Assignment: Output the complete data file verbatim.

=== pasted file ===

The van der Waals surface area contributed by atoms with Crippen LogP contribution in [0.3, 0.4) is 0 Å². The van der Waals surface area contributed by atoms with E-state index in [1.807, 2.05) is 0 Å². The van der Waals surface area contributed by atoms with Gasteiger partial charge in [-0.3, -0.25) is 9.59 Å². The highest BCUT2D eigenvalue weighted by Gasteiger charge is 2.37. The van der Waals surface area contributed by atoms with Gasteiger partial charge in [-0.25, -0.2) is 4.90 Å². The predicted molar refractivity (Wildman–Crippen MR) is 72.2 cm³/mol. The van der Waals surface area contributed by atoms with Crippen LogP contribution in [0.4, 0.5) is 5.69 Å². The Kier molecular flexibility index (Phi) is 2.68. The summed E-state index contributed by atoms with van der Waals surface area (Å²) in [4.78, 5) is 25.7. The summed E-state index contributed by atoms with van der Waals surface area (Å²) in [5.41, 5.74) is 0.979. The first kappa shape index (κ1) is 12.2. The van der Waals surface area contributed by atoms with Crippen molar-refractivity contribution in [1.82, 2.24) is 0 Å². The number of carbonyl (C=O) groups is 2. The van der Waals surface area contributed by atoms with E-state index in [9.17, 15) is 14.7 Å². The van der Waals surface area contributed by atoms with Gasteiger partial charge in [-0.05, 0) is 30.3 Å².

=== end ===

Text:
The van der Waals surface area contributed by atoms with Crippen LogP contribution in [0.3, 0.4) is 0 Å². The van der Waals surface area contributed by atoms with E-state index in [1.807, 2.05) is 0 Å². The van der Waals surface area contributed by atoms with Gasteiger partial charge in [-0.3, -0.25) is 9.59 Å². The highest BCUT2D eigenvalue weighted by Gasteiger charge is 2.37. The van der Waals surface area contributed by atoms with Gasteiger partial charge in [-0.25, -0.2) is 4.90 Å². The predicted molar refractivity (Wildman–Crippen MR) is 72.2 cm³/mol. The van der Waals surface area contributed by atoms with Crippen LogP contribution in [0.4, 0.5) is 5.69 Å². The Kier molecular flexibility index (Phi) is 2.68. The summed E-state index contributed by atoms with van der Waals surface area (Å²) in [4.78, 5) is 25.7. The summed E-state index contributed by atoms with van der Waals surface area (Å²) in [5.41, 5.74) is 0.979. The first kappa shape index (κ1) is 12.2. The van der Waals surface area contributed by atoms with Crippen molar-refractivity contribution in [1.82, 2.24) is 0 Å². The number of carbonyl (C=O) groups is 2. The van der Waals surface area contributed by atoms with E-state index in [9.17, 15) is 14.7 Å². The van der Waals surface area contributed by atoms with Gasteiger partial charge in [-0.05, 0) is 30.3 Å².